Two-thirds of people with depression do not realize that they have a behavioral health issue. In the United States, only 50 percent of people diagnosed with major depression receive any kind of treatment, and only 20 percent of those individuals receive treatment consistent with current practice guidelines of the American Psychiatric Association.  Imagine these low rates of treatment among patients who have cardiovascular disease, cancer or any other major illness.  But depression has detrimental health effects just as damaging as those of cardiovascular disease and cancer.  Estimates indicate that over the next 20 years, depression is projected to be the second leading cause of disability worldwide and the leading cause of disability for industrialized nations, including the United States. Read the rest of this entry »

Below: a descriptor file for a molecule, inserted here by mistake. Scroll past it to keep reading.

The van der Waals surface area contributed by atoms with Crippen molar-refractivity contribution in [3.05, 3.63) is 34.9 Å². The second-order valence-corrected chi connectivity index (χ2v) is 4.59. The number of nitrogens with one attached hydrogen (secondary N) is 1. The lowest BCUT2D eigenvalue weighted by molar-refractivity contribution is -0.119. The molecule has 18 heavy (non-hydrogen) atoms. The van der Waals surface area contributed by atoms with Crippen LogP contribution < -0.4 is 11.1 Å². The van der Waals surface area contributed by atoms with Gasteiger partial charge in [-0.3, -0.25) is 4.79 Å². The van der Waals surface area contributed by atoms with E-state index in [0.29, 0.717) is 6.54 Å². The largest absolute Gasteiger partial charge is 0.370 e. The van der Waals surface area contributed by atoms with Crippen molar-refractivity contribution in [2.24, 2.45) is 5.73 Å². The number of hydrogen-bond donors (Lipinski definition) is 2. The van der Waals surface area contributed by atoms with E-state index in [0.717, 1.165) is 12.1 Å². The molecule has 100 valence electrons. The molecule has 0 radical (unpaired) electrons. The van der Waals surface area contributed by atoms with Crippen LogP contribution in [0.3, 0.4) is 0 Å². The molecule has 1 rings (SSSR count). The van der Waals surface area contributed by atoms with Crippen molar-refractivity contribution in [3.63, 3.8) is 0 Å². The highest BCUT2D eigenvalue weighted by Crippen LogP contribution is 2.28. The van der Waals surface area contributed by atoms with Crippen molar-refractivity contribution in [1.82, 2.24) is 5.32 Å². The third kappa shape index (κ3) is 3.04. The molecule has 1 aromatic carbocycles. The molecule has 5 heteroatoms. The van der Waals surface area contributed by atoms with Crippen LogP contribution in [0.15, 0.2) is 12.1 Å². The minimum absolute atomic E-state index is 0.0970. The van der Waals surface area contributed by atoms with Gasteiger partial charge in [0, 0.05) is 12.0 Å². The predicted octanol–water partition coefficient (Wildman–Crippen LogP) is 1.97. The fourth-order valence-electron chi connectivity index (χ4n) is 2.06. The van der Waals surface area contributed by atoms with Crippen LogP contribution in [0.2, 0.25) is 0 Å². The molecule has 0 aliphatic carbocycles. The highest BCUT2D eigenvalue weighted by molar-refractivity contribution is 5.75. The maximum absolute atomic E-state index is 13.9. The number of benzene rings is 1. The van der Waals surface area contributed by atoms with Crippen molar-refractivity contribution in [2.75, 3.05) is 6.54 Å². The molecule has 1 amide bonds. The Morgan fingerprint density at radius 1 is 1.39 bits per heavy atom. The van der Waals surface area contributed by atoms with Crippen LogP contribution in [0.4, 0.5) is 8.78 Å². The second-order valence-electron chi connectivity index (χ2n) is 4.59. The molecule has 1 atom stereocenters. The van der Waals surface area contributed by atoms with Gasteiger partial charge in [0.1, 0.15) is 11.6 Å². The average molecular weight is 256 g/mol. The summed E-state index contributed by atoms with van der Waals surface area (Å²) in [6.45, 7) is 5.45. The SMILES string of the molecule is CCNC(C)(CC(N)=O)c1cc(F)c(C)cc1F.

September 05

Red Flags Mean Danger Ahead

August 28th, 2014 by Denise Lang

danger flagIf you’ve spent time at the beach, you might know that two red flags with black squares in the middle are a signal of danger – an imminent hurricane. As we reach the end of August and look ahead to the fall, whether we’re on vacation or preparing to send students off to school, it is important to remember that “red flags” of another kind are often ignored in our lives. These are the danger signs that sometimes emerge in social situations and relationships. Ignoring them can lead to a spectrum of problems, including sexual assault.

Be Aware, Be Safe

During the last days of summer, many of us feel happy, ready to party, and more trusting of people around us. Unfortunately, this is often when predators and serial offenders take advantage of those with their guard down.  So when faced with new vacation locales, campuses or social groups, stay safe by observing these “red flags,” and be wary if a new person in your life: Read the rest of this entry »